Celebrating Success: Positive reinforcement is a key lever for attendance. Each school has a public process for acknowledging kids that are meeting attendance expectations. Celebrations do not always have to focus on perfect attendance. It is also important to highlight kids that have improved their attendance. Recognizing effort when it comes to attendance is key – we need to show students and families that we see their work and improvement.
EFFECTIVE SCHOOL PRACTICES TO SUPPORT THE WHOLE CHILD: The Chan Zuckerberg Initiative’s new Request for Applications: Effective School Practices to Support the Whole Child, seeks US-based teams of schools, support organizations and/or researchers who want to apply the science of learning and human development to improve existing school-based practices that develop self-direction and curiosity, specifically in adolescents (ages 11-18 years old). Participate in an informational webinar August 13 1-2PM ET, 10-11PT to learn more. Click here to register. Closes September 19, 2019.
COMMUNITY CONVENINGS ON SEL AND EQUITY: Through the 2019 Regional SEL Convening grants, NoVo Foundation and EdFirst will support district and school communities to create convenings that build educators’ and other adults’ capacity to meet students’ social, emotional and academic needs with an equity lens. Two to four grants of $50,000 to $100,000 each will be awarded to districts, charters and their partners to design and host a convening in their region by the end of the 2020 calendar year. Letter of intent (LOI) materials can be found here. Listen to informational webinars: (7/29 recording here; 7/30 recording here and view this slide deck. Virtual office hours scheduled in August (via Zoom, Thursdays, 3-5:00 ET). The deadline for the the LOI is Friday, September 6.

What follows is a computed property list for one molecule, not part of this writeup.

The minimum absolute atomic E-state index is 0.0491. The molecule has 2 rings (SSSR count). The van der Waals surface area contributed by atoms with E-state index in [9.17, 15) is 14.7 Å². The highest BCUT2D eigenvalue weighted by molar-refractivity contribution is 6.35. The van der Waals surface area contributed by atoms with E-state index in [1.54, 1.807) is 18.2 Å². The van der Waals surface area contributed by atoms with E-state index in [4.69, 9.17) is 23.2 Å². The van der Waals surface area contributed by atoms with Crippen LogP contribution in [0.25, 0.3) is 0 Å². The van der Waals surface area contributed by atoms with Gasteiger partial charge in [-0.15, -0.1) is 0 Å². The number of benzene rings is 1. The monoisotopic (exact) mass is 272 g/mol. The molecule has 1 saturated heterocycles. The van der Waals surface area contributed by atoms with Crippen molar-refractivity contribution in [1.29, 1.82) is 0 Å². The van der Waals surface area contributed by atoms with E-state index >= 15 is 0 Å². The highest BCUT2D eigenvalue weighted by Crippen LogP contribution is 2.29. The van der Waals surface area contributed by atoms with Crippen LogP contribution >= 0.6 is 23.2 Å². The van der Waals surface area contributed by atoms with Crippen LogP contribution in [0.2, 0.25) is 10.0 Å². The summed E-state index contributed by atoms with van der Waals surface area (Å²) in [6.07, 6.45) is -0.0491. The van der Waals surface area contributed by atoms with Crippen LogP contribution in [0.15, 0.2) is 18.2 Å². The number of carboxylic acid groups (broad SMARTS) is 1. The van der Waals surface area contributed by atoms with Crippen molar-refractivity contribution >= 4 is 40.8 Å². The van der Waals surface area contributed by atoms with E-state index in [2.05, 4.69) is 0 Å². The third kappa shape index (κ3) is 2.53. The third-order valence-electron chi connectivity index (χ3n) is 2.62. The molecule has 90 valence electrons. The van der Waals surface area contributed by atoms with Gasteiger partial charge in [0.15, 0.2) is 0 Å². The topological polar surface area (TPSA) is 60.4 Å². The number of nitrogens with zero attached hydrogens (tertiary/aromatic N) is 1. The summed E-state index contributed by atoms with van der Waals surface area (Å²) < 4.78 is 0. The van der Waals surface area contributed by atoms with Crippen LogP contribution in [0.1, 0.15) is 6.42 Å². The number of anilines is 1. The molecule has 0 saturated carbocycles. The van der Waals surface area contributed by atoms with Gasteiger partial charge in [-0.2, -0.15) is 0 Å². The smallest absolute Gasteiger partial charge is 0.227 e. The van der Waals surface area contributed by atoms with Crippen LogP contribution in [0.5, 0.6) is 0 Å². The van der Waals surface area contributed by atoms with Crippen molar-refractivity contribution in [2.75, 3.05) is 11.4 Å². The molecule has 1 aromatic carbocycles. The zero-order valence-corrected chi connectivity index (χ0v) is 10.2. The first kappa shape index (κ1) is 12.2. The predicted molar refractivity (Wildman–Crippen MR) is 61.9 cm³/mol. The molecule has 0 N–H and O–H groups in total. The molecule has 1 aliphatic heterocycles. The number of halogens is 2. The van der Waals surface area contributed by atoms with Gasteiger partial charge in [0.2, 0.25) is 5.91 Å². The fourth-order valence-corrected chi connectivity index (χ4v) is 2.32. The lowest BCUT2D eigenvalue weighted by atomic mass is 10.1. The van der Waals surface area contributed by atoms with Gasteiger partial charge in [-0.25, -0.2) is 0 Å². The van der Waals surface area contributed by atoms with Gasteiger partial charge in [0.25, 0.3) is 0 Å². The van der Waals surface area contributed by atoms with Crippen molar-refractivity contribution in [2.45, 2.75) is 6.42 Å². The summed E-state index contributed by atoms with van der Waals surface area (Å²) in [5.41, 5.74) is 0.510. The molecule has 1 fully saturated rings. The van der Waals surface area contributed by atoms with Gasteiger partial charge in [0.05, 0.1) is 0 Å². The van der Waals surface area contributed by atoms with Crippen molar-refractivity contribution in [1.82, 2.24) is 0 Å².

Up until recently this was not an easy question to answer for a city in California (several other states make this data publicly available). The data has been available to individual schools and districts who seek it out, but the state has not prioritized releasing college-going data. Fortunately, for the the first time, California has publicly released college-going data. This is a great first step toward a statewide data system that can track student outcomes from pre-k through college.
What exactly is this data? College-going data is a combination of data from CALPADS, California’s student data system, and the National Student Clearinghouse (NSC), an organization that collects data from colleges across the country. CALPADS data tells us which kids graduate from high school. This data can then be matched with college enrollment data from NSC to tell us which high school graduates ultimately make it into college.
What are the key takeaways?
Oakland’s college-going rates are lower than the state and the county
Oakland is 6 points behind the state and and 13 points behind the county
The range in college-going rates across Oakland is wide.
Eleven schools sent more than 70% of students their graduates to college
Eleven schools sent 50% or less of their graduates to college
Girls are outpacing boys
Girls have higher college-going rates in Oakland, Alameda County, and California
The trend continues in most individual schools as well with gaps as large as 36 points
One hypothesis for this difference is that students from immigrant families are more likely to opt out of the NSC collection for fear of revealing their immigration status. To be clear, NSC does not collect information on immigration and status, but the fear from families and students still exists. Since California is home to a large immigrant population, there is a larger proportion of students attending California colleges that have decided to opt out of the NSC data collection. While the data set is not exhaustive, this is the best available data set for college-going data and can still provide valuable insights for our community.
What’s next? Join us on Sept 24 at our second College Data Study session where we will dive deeper into college data with stakeholders from across Oakland.